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New Vice Provost for Institutional Equity and Diversity: Sheri Schwab

Sheri Schwab has been selected as NC State’s vice provost for institutional equity and diversity, effective October 7, 2019, after a nationwide search. Schwab has served as interim vice provost since March 2018.

As vice provost, Schwab is a member of the Chancellor’s Cabinet, leads several university councils, sits on numerous university committees and directs the four operational units of NC State’s Office for Institutional Equity and Diversity (OIED):

  • Equal Opportunity and Equity, responsible for equal opportunity and equity compliance, including discrimination and harassment prevention and response, ADA and religious accommodations, Title IX and equal opportunity and affirmative action activities;
  • Diversity Engagement, Training and Education, dedicated to diversity and inclusion engagement, training and education initiatives;
  • Campus Community Centers, including the African American Cultural Center, GLBT Center, Multicultural Student Affairs and the Women’s Center, serving students, faculty and staff in support, enrichment and scholarship;
  • Bias Impact Response Team, which responds to reports of bias on and around campus.

NC State’s unique combined central model of diversity and inclusion, which partners with diversity, equity and inclusion efforts within NC State’s colleges and divisions, creates collaborative perspectives among equity and inclusion professionals in service to the university.

The Digest spoke with Vice Provost Schwab as she began her tenure as NC State’s chief diversity officer.

Tell us a story from your past that you feel was an important precursor to your appointment as chief diversity officer.

As a first-generation college student from a low socioeconomic background, I understand and identify with the struggles that some students may have when entering higher education. That’s why this work is so important to me, and that’s what drew me to the graduate program in higher ed here at NC State. At that time, I also began working in the Office for Equal Opportunity (now part of OIED), eventually serving as assistant vice provost before moving to CALS and leading extension operations. Now that I’ve come back to OIED, it’s a full circle from where I began, and it feels right to continue working toward the same goals that I’ve always believed in, with a greater ability to effect positive change.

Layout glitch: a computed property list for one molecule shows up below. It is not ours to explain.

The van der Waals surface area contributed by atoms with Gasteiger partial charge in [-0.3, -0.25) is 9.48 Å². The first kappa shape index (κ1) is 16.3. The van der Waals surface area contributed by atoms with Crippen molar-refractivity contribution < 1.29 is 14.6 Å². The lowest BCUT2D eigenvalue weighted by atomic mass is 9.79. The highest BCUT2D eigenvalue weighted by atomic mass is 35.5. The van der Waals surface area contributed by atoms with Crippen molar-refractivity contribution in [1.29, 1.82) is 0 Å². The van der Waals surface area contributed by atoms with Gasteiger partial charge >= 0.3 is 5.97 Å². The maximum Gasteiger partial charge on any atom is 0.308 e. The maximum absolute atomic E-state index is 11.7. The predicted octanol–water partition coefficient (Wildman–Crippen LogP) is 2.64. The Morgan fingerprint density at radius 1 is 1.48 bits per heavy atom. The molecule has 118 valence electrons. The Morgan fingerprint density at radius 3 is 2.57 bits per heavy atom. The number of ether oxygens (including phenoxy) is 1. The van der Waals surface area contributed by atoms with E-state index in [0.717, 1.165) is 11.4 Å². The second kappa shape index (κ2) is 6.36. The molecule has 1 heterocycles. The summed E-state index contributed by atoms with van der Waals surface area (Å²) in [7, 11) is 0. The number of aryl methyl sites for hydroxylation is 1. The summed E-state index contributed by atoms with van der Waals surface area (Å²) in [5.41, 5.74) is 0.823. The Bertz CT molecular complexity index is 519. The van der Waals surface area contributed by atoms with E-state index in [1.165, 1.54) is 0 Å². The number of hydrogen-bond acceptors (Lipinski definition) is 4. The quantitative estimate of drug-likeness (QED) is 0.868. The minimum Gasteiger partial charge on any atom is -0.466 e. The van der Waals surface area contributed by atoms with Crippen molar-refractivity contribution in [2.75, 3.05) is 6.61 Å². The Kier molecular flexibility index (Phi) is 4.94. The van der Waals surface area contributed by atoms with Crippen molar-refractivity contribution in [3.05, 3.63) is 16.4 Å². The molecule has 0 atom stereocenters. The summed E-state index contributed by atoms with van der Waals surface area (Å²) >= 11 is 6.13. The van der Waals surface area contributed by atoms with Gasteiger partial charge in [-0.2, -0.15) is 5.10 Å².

Since you’ve been serving in the role of vice provost for 19 months, what are some of the unique aspects of the role that people may not realize?

The position serves such different expectations for different people. On a typical day, I might attend a Chancellor’s Cabinet meeting and a Board of Trustees meeting in the morning, then go to the Free Expression Tunnel, then later that afternoon, attend a student event and work with HR colleagues on a new policy, all while building and leading a team that delivers collaborative and supportive partnerships to everyone else on campus who’s doing this work too. There’s a lot of positive efforts going on related to building an inclusive community here at NC State.

What do you see as the greatest barriers to effective equity and inclusion practices on university campuses today?

As Americans, we are not taught as much history as we should be. New students come to NC State and  — according to human development theory, which teaches us that people develop their sense of identity over time — they are thrown into a period when they explore their identities outside of their families, hometown and familiar friend structure. Everyone is at different places in terms of their levels of awareness and exposure, as well as having many competing priorities, and that includes students from first-year to senior, faculty to staff. We all need to learn and read about our history; for example, a good place to start would be for everyone to learn about the social construct of race.

With the recent launch of the Increasing Cultural Competence and Inclusivity Initiative for NC State’s faculty, what kind of impact do you anticipate? What would be the next campus-wide initiative that we might see from OIED?

With this initiative, we are introducing all faculty members to diversity and inclusion awareness on a personal level. Next, we hope to partner with the Office of Faculty Development to bring that competency into the classrooms and labs, because we know that our faculty have so much impact on so many students, and it is critical that they are informed by best practices in inclusion.

We are also partnering with Student Government to work on a similar initiative for students that would occur during the second semester of students’ first year. We are aiming to have students learn about individual levels of identity awareness for themselves and others and then compete an action item as a result of that.

We continue to look for an equivalent for staff. I would add that we already provide many well-attended diversity and equity workshops that are available to all in the Reporter system and through our website.

Every one of can learn more about each other, and as members of this community, should actively seek out opportunities to grow our own knowledge and understanding, our empathy and respect for all.

Elizabeth Snively writes for the Office for Institutional Equity and Diversity.